“The true joy in life is to be a force of fortune instead of a feverish, selfish little clod of ailments and grievances complaining that the world will not devote itself to making you happy.”

Duckworth challenges us to cultivate our interests.  Develop a habit of daily challenge-exceeding-skill practice.  Connect our work to a purpose beyond ourselves. And learn to hope when all seems lost.

That seems like smart—perhaps even genius-like—advice to me.

Have a good week.

More to come…

DJB

Life is Not a Rehearsal

Tommy Emmanuel is one of the world’s best guitarists, yet he’s not widely known in a field that often places glitz above skill.  As Emmanuel explains in the opening to a very entertaining TEDx talk, when he told a fellow traveler in business class that he made a living playing the guitar, he had to respond to the question “What band are you in?” with the fact that he played solo guitar. His seatmate looked at him as if Emmanuel had stumbled into the wrong section of the aircraft.

But as he thought about it, Emmanuel explained that he does, in fact, play in a band.  A one man band. In his TEDx talk he showcases the amazing skills that have made him so in demand by demonstrating how he plays the bass line, the drummer’s riff, the fills from a rhythm section, and the melody line all at once. If you’re like me, your jaw will drop with the complexity of the music and you’ll laugh at the line “look at how much money I’m saving up here!”

This is clearly someone who has found how to blend his passion with his job.  As Emmanuel describes it, he has a calling.

Tommy Emmanuel

Tommy Emmanuel (credit: TommyEmmanuel.com)

Angela Duckworth, the MacArthur Fellow recipient and author of Grit notes that,

“Fortunate indeed are those who have a top-level goal so consequential to the world that it imbues everything they do, no matter how small or tedious, with significance.  Consider the parable of the bricklayers:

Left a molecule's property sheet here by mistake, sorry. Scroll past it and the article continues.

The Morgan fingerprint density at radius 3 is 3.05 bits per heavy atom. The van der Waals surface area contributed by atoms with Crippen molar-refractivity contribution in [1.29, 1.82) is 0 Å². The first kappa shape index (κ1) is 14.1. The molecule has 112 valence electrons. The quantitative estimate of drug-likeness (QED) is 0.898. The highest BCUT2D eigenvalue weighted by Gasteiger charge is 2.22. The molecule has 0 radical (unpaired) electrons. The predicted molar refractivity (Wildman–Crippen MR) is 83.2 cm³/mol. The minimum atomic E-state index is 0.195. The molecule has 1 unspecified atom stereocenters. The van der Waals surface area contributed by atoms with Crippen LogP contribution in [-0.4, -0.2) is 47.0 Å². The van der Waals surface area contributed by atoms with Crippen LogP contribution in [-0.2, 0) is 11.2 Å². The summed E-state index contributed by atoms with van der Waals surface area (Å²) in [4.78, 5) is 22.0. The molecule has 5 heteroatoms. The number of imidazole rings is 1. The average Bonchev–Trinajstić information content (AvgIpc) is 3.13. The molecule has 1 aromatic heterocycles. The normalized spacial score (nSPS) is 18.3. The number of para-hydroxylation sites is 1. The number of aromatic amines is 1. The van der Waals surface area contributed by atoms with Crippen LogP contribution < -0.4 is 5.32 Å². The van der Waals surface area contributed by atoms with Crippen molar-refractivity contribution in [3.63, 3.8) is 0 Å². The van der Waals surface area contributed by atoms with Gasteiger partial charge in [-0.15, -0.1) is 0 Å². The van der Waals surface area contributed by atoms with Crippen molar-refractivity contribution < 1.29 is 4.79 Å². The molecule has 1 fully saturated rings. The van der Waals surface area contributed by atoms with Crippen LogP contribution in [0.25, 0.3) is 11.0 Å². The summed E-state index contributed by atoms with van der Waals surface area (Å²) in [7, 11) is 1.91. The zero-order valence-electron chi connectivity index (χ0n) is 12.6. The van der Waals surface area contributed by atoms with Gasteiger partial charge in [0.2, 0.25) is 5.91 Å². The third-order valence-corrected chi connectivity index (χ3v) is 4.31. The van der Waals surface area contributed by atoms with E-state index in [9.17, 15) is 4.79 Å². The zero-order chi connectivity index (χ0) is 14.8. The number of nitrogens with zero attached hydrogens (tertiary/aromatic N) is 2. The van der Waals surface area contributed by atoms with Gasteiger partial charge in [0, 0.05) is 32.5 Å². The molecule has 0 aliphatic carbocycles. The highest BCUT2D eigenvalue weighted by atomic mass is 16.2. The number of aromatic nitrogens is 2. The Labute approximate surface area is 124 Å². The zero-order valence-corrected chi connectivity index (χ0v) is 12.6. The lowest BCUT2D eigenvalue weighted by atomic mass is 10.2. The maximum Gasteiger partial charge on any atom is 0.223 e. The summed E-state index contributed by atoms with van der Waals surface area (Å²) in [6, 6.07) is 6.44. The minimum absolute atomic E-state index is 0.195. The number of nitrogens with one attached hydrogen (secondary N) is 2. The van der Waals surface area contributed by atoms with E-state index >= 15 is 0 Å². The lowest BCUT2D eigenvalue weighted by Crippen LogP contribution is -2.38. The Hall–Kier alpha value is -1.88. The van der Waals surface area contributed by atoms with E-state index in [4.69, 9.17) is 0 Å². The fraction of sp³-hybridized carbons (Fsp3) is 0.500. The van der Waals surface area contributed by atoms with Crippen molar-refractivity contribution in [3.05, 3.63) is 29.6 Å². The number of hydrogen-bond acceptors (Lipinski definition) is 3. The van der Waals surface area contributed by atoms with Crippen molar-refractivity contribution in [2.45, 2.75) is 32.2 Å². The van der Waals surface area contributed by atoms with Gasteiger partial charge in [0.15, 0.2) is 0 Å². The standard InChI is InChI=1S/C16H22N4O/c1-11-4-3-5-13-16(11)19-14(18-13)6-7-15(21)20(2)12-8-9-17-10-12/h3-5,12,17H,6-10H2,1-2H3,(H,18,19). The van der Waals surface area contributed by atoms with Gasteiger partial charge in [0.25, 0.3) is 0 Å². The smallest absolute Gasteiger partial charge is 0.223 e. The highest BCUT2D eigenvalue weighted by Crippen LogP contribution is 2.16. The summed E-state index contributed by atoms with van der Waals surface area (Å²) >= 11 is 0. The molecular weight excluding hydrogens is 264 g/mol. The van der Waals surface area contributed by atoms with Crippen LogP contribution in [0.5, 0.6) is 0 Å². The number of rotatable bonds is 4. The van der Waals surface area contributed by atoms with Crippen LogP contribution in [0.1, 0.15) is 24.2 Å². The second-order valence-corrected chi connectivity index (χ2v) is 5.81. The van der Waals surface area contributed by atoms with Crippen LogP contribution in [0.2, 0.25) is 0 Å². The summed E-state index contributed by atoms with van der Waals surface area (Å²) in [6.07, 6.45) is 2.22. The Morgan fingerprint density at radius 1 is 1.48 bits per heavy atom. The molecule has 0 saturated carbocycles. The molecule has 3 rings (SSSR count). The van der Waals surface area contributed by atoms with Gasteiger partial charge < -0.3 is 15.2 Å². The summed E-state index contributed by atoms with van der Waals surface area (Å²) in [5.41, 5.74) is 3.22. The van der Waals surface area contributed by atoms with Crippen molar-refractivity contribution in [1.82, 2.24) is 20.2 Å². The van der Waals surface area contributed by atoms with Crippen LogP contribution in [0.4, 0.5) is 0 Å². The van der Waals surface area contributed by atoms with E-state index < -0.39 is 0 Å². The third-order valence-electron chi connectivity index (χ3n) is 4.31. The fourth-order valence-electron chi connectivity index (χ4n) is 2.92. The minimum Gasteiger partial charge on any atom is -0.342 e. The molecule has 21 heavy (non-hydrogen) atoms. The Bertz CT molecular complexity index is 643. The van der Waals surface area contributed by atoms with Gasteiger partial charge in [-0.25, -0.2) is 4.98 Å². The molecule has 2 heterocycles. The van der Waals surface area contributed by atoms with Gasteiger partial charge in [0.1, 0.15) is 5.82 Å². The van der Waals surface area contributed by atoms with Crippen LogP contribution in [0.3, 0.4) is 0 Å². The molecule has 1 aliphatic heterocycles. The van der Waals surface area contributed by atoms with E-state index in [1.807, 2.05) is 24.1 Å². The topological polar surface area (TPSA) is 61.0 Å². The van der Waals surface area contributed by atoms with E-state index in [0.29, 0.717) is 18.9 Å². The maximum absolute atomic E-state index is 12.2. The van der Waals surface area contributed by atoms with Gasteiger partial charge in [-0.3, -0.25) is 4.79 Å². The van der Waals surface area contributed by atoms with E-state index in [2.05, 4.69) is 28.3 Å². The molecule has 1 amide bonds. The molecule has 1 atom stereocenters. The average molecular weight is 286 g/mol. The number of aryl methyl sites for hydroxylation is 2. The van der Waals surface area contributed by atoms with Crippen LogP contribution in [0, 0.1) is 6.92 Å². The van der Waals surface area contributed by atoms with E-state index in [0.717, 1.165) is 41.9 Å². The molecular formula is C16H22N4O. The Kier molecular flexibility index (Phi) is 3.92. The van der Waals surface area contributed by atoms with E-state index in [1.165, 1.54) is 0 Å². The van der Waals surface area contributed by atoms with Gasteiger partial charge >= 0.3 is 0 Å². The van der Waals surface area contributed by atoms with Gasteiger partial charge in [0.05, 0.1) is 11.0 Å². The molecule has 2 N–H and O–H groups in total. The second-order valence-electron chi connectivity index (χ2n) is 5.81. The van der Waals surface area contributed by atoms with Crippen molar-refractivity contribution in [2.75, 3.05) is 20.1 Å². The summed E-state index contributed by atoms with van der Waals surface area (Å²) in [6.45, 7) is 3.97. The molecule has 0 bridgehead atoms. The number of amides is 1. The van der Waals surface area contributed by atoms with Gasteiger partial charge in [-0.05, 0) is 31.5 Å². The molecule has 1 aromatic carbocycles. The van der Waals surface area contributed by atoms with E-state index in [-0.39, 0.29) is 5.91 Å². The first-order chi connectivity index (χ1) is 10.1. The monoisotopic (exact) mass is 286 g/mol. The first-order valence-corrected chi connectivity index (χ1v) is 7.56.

Three bricklayers are asked:  ‘What are you doing?’

The first says, ‘I am laying bricks.’

The second says, ‘I am building a church.’

And he third says, ‘I am building the house of God.’

The first bricklayer has a job.  The second has a career.  The third has a calling.”

Emmanuel is fortunate in that he recognizes that his work impacts people in special ways. He knows that what’s important is not the critics’ take on his work, but the connections he makes with those who come to hear him play. Connection with others is not just a musician’s stock-in-trade, but is a skill many of us—not fortunate enough to have killer guitar chops—find important in taking a job to a calling.  To do work we are passionate about.  Emmanuel also notes that none other than the great Chet Atkins called him “the most fearless guitar player he’d ever heard.”  Emmanuel continues, “I think that being fearless is a huge part in breaking molds and in raising self-belief.”

Connecting with others. Fearlessness in what we do.  Building self-belief.  Remembering that you are the master of your own obituary.  Or, as Tommy Emmanuel says it at the end of his talk:  “Life is not a rehearsal, so you’d better get on with it.”

Have a good week.

More to come…

DJB

P.S. – For you Jason Isbell fans, in the video above you can hear Tommy play and Jason sing on a signature song by my first guitar hero, Doc Watson, from Tommy’s most recent album Accomplice One.  Enjoy.